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Palestinian expert says Israeli torture of Palestinian prisoners is 'routine'

Nov. 23, 2008 2:25 P.M. (Updated: Nov. 23, 2008 2:25 P.M.)
Ramallah - Ma'an - It came as no surprise to Abdun-Nasser Farawna when the Israeli newspaper Yedioth Ahronot published a report about a "top secret" Israeli intelligence document authorizing the use of torture against Palestinian prisoners.

Farawna, a former prisoner and an expert in prisoners' affairs, said torture "began in 1967 as a policy which later got legal coverage and judicial immunity. It aims at destroying Palestinian and Arab prisoners both physically and psychologically."

To Farawna, Israel's use of torture is neither secret nor new.

Farawna said the legalization of torture in Israel dates back at least to the report of a government commission headed by Supreme Court President Moshe Landau in 1987. Landau was charged with examining government interrogation techniques. His committee came up with a two-part report. One half of the report was kept secret and contained a list of permissible interrogation tactics.

According to Farawna, the Landau document protected Israeli intelligence officers from prosecution for torturing Palestinian prisoners. The recommendations in the document were approved by the Israeli Knesset, and have been amended since.

The central conclusion of the report, that "the exertion of a moderate degree of physical pressure cannot be avoided," has not been changed.

Farwana explains that the newly revealed Israeli document allows interrogators to use non-traditional techniques of physical and psychological torture, including slapping, violent shaking, hunger, sleep deprivation and forcing prisoners to stand for long periods.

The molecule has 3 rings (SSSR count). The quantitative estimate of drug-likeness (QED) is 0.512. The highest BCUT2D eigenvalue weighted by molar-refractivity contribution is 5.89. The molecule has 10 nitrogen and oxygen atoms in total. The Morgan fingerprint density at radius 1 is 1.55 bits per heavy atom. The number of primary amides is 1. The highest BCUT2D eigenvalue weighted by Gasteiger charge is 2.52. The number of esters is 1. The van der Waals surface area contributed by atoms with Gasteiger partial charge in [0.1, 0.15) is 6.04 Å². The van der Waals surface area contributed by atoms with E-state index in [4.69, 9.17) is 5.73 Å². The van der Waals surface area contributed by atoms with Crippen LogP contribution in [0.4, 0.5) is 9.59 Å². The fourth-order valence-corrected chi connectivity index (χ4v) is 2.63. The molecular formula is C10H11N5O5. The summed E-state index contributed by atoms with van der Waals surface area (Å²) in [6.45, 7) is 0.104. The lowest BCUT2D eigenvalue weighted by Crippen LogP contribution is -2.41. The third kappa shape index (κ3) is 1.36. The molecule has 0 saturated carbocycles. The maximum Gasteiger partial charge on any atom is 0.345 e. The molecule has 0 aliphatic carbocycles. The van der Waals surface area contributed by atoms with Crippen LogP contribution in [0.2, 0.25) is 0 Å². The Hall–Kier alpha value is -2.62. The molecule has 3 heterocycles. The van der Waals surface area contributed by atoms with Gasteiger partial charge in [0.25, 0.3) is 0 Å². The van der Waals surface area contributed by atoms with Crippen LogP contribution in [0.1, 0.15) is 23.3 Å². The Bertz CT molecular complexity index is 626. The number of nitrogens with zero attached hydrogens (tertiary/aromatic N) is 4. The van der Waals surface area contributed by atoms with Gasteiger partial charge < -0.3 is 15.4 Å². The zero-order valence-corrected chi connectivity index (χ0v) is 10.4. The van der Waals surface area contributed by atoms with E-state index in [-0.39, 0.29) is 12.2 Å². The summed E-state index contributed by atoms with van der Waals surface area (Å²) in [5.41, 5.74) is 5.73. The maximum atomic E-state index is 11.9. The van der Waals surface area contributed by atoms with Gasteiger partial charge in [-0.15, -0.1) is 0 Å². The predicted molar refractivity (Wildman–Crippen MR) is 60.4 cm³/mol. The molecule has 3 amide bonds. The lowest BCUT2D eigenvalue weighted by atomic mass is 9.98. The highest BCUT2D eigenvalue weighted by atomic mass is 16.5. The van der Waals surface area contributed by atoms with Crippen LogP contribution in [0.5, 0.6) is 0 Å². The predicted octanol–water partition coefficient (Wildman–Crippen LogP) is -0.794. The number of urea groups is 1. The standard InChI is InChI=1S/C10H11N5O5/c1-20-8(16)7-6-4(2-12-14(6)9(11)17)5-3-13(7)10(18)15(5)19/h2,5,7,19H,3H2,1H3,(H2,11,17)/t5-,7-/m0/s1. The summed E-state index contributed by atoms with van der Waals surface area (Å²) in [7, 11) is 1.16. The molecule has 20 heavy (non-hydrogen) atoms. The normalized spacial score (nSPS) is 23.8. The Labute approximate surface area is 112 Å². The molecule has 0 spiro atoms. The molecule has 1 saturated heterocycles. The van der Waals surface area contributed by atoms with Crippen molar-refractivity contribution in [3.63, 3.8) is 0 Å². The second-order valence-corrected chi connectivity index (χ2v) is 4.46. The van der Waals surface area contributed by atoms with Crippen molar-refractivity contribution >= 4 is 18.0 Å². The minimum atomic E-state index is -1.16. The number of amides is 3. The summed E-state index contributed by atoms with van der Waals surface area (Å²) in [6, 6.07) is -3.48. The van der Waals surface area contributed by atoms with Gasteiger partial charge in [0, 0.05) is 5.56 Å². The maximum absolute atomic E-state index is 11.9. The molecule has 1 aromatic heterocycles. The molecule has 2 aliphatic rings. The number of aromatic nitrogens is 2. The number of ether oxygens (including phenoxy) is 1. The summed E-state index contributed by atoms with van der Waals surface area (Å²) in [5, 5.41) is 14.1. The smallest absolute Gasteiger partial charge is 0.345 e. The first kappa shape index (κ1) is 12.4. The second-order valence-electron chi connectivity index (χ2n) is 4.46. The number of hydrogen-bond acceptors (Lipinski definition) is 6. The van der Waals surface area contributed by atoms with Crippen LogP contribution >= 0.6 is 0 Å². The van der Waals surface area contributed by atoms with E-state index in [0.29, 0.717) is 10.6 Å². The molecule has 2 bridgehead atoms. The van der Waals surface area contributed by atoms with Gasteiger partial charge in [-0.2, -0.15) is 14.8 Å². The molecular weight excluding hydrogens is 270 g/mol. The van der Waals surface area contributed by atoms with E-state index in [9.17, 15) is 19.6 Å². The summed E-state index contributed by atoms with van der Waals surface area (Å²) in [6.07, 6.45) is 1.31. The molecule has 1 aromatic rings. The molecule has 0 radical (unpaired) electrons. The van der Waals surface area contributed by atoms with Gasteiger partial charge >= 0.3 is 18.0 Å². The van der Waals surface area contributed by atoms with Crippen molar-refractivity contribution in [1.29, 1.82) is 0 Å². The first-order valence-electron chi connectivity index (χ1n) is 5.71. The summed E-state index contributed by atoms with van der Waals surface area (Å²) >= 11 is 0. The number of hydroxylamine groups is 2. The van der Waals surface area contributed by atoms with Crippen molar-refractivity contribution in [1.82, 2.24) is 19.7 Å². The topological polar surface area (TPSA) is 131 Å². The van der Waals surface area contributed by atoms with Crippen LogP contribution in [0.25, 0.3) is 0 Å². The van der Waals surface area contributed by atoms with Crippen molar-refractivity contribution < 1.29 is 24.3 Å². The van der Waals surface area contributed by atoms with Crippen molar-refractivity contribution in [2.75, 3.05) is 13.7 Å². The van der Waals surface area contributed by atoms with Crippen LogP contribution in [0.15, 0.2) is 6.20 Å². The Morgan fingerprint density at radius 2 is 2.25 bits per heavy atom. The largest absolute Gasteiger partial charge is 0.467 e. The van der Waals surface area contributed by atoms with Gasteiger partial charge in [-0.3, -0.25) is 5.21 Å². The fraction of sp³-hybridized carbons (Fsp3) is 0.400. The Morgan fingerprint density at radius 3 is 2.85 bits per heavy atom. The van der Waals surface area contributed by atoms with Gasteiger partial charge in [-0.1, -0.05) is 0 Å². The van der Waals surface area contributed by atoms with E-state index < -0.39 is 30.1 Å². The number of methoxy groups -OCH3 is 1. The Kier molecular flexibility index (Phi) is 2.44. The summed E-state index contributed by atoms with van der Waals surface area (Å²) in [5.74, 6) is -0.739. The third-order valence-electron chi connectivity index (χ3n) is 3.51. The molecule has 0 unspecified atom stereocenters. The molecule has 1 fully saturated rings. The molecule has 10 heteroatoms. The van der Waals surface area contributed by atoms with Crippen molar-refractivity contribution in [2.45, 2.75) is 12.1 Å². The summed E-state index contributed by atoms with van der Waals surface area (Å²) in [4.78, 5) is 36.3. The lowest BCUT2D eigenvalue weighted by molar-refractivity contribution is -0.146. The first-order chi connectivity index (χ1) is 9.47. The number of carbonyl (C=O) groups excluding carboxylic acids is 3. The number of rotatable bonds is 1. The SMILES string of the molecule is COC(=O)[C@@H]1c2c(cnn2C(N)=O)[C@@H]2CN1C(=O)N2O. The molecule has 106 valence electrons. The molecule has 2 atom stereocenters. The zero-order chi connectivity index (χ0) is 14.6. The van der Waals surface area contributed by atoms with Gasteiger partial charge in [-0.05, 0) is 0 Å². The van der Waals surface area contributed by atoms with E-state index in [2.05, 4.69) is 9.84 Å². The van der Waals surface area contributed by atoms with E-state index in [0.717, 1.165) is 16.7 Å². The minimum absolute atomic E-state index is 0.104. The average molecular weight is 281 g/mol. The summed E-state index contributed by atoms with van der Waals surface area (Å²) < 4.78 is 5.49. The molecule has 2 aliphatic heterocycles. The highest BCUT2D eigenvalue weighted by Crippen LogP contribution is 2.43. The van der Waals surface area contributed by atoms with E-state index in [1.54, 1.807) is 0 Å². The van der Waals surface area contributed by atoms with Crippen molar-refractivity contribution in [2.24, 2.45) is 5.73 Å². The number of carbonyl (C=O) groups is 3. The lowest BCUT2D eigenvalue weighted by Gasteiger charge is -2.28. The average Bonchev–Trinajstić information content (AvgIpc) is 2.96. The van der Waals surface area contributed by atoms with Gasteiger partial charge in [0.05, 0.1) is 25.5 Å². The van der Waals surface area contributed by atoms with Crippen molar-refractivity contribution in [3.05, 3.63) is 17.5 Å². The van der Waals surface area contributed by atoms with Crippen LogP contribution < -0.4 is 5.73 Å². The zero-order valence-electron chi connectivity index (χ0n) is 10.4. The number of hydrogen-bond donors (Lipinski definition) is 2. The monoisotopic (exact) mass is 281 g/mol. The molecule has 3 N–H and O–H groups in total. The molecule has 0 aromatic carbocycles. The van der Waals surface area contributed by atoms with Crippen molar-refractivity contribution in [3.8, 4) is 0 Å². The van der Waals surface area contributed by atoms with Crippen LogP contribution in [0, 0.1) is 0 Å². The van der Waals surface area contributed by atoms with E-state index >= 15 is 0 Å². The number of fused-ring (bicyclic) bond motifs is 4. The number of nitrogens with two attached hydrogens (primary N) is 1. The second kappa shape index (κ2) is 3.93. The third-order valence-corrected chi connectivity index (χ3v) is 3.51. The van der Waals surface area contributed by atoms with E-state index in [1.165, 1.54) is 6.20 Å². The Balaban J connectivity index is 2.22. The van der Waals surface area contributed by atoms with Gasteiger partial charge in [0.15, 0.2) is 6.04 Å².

According to the document, officers can also exert psychological pressure by accusing the prisoner of collaboration in front of other prisoners, or revealing confidential information about him. Interrogators can also arrest family members, including women, to place further pressure, or they can threaten to demolish his family home or deport him.

Farwana asserted that Israeli interrogators are still torturing Palestinian prisoners "on a daily basis."

According to Farawna's own research, 95% of Palestinians who have been imprisoned in Israel have been beaten; 89% were deprived of sleep for long times; 82% were forced to stand in difficult positions for long periods; 55% were subjected to extreme hot and cold temperatures; 50% had pressure applied to their testicles.

Furthermore, Farawna said that since 1967, 70 prisoners have died in Israeli custody as a result of torture.
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